While the group has achieved much in terms of optimising its production footprint, it is yet to fully leverage the resulting efficiencies. This will be the key driver of earnings and returns in the years ahead. New machinery and production processes can result in higher cost levels for a long period of time. For example, the Moir’s biscuit plant installed in Gauteng will take several years to reach optimal production capacity. The Moir’s brand, traditionally strong in baking products, was extended to include biscuits when Pioneer made the new plant investment. Moir’s share of the biscuit market is currently too small for Pioneer to run large, dedicated production lines, which means that a single production line has to make several types of biscuits. This requires machinery changes after relatively short runs that result in far higher wastage rates. A truly efficient biscuit manufacturer needs large volumes to compete and so Pioneer is involved in an aggressive marketing campaign to win market share from its competitors. Moir’s limited range also provides competitors with the opportunity to move profits into areas of the market in which Moir’s does not currently play, and price aggressively in the areas in which they do compete. Building manufacturing know-how, growing market share and expanding the product range will take time and further investment in the business. It is this investment that one is seeing in the business (and earnings) today. Similar growth strategies are under way for other products such as Spekko rice.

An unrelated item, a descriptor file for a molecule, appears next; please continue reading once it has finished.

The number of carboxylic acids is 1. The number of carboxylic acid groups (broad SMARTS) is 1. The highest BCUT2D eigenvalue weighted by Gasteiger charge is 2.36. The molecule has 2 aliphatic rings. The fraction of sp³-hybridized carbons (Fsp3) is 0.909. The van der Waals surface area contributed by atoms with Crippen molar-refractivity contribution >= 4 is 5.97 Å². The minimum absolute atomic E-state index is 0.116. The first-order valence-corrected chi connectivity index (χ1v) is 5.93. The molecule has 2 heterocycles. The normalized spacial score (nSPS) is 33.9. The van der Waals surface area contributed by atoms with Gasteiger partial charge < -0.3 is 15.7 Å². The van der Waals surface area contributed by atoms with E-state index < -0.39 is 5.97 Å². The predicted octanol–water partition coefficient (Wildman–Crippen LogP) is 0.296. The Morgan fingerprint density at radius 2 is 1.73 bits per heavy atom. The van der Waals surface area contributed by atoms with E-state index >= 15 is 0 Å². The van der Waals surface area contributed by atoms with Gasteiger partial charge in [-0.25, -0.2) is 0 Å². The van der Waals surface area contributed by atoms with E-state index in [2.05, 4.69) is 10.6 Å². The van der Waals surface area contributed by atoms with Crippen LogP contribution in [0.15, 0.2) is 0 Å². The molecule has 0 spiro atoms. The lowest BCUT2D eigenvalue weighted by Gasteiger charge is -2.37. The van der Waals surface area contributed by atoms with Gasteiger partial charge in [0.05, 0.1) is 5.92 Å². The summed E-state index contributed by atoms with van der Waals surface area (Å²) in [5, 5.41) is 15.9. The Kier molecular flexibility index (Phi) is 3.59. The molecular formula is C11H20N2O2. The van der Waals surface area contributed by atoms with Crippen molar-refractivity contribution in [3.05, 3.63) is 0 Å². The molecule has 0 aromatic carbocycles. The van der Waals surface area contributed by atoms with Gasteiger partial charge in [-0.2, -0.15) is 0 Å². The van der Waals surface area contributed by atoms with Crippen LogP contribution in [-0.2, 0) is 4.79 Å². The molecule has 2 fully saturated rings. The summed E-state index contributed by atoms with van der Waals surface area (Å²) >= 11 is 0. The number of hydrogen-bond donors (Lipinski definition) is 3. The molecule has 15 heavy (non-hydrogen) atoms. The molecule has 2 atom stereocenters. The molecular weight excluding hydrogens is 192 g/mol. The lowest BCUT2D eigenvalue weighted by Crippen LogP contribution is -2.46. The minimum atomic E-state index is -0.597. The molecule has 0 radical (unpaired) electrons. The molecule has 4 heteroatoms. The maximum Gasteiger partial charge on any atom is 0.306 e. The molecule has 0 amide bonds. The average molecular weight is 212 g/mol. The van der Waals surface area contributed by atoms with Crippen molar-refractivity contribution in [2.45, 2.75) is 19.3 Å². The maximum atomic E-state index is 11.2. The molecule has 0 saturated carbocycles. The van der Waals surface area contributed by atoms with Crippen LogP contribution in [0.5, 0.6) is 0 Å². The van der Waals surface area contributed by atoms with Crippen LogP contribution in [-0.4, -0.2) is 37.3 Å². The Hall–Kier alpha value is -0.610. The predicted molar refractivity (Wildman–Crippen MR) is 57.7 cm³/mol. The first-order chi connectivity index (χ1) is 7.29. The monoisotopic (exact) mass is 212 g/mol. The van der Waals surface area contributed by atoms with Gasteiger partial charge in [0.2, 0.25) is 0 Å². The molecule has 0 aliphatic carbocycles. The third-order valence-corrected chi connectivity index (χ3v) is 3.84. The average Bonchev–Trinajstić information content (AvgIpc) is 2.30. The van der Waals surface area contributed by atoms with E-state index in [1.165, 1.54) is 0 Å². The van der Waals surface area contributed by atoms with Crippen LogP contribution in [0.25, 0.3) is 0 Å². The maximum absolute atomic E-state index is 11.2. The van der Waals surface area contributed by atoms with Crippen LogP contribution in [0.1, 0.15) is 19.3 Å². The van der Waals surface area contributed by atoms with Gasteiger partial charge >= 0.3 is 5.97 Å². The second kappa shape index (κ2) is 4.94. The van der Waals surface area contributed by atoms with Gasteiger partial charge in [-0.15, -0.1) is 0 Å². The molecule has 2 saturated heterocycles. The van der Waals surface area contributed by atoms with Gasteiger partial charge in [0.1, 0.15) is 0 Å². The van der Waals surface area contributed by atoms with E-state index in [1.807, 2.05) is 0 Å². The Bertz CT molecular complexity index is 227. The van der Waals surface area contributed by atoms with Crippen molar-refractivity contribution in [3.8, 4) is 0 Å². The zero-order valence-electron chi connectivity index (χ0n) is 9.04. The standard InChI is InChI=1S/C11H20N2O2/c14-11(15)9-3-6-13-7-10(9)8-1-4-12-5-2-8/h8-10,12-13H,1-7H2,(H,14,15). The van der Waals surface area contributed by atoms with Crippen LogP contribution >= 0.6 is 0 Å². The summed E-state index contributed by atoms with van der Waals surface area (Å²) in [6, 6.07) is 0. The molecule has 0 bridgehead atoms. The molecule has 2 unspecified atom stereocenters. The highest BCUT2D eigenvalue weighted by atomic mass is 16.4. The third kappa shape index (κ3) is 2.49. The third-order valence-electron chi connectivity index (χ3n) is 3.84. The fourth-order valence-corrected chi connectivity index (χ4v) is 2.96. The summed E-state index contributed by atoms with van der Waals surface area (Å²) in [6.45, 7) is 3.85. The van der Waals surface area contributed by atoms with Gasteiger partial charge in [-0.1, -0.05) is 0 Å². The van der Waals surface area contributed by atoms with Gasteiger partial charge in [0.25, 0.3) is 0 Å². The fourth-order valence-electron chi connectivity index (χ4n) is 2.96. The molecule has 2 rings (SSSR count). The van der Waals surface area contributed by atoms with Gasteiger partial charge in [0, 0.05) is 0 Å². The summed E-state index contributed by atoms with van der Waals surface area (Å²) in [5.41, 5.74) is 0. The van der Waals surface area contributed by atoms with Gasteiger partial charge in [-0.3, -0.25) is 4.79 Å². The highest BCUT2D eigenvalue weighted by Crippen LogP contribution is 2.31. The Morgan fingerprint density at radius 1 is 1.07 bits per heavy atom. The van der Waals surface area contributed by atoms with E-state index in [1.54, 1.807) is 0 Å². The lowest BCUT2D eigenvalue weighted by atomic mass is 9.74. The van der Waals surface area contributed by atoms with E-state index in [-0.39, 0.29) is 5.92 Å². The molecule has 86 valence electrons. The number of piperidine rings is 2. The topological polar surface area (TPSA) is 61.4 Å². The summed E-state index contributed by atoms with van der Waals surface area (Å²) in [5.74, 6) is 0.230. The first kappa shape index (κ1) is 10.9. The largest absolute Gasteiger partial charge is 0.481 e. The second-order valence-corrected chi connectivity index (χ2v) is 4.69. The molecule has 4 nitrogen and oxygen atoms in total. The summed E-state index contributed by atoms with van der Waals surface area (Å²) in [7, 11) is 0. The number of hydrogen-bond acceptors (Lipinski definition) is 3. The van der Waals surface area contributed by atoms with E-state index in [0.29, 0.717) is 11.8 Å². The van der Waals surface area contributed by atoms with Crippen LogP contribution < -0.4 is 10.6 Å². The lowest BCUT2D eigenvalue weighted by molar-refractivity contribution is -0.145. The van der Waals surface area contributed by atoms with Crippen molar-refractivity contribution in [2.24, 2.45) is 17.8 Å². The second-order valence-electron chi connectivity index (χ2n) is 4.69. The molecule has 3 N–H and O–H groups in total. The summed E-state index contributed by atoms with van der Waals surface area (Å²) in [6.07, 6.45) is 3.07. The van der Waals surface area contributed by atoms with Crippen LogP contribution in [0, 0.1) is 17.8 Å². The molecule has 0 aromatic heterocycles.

We back Pioneer to get it right. They have shown a long-term approach to investing in their business and successfully entering new categories. One such success was their late entry into the maize meal market with a premium offering called White Star in 1999. Through intensive marketing over several years the group built and has maintained a leading position.
More recently, Pioneer successfully defended its position in the breakfast cereal market, which was threatened by a joint venture between General Mills and Nestlé. Product innovation in the children’s end of the market, through Otees, resulted in increased market share in the overall category as represented by Weet-Bix, ProNutro, Otees and Nature’s Source.
Pioneer’s ability to enter new categories has been under-pinned by private label manufacturing (production of goods under the retailer’s brand name) and strong retailer support. While private label volumes earn a lower margin, they ensure the critical manufacturing scale that makes it possible to launch competitively priced new products. Management has used this tactic to great effect.